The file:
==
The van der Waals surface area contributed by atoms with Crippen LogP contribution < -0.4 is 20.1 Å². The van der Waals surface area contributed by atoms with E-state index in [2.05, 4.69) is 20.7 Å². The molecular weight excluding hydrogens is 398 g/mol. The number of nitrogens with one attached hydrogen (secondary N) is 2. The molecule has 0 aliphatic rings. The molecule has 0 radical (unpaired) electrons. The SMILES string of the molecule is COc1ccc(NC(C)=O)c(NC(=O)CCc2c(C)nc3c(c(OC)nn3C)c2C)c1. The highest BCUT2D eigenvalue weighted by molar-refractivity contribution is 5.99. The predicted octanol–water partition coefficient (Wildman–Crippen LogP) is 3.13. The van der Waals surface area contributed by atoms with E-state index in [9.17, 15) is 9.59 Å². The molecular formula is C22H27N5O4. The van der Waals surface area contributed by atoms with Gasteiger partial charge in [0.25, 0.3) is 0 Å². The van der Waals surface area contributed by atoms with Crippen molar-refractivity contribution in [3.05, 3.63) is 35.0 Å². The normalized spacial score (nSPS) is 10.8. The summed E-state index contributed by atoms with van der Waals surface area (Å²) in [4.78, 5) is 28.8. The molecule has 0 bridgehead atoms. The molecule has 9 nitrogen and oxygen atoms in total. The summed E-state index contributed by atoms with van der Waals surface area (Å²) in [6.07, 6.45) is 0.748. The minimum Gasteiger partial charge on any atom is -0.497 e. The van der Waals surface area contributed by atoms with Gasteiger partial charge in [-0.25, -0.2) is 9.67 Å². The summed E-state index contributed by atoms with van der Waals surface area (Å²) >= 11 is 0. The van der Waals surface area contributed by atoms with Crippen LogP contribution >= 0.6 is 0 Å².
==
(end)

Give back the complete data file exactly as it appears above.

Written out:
The van der Waals surface area contributed by atoms with Crippen LogP contribution < -0.4 is 20.1 Å². The van der Waals surface area contributed by atoms with E-state index in [2.05, 4.69) is 20.7 Å². The molecular weight excluding hydrogens is 398 g/mol. The number of nitrogens with one attached hydrogen (secondary N) is 2. The molecule has 0 aliphatic rings. The molecule has 0 radical (unpaired) electrons. The SMILES string of the molecule is COc1ccc(NC(C)=O)c(NC(=O)CCc2c(C)nc3c(c(OC)nn3C)c2C)c1. The highest BCUT2D eigenvalue weighted by molar-refractivity contribution is 5.99. The predicted octanol–water partition coefficient (Wildman–Crippen LogP) is 3.13. The van der Waals surface area contributed by atoms with E-state index in [9.17, 15) is 9.59 Å². The molecular formula is C22H27N5O4. The van der Waals surface area contributed by atoms with Gasteiger partial charge in [0.25, 0.3) is 0 Å². The van der Waals surface area contributed by atoms with Crippen molar-refractivity contribution in [3.05, 3.63) is 35.0 Å². The normalized spacial score (nSPS) is 10.8. The summed E-state index contributed by atoms with van der Waals surface area (Å²) in [4.78, 5) is 28.8. The molecule has 0 bridgehead atoms. The molecule has 9 nitrogen and oxygen atoms in total. The summed E-state index contributed by atoms with van der Waals surface area (Å²) in [6.07, 6.45) is 0.748. The minimum Gasteiger partial charge on any atom is -0.497 e. The van der Waals surface area contributed by atoms with Gasteiger partial charge in [-0.25, -0.2) is 9.67 Å². The summed E-state index contributed by atoms with van der Waals surface area (Å²) >= 11 is 0. The van der Waals surface area contributed by atoms with Crippen LogP contribution >= 0.6 is 0 Å².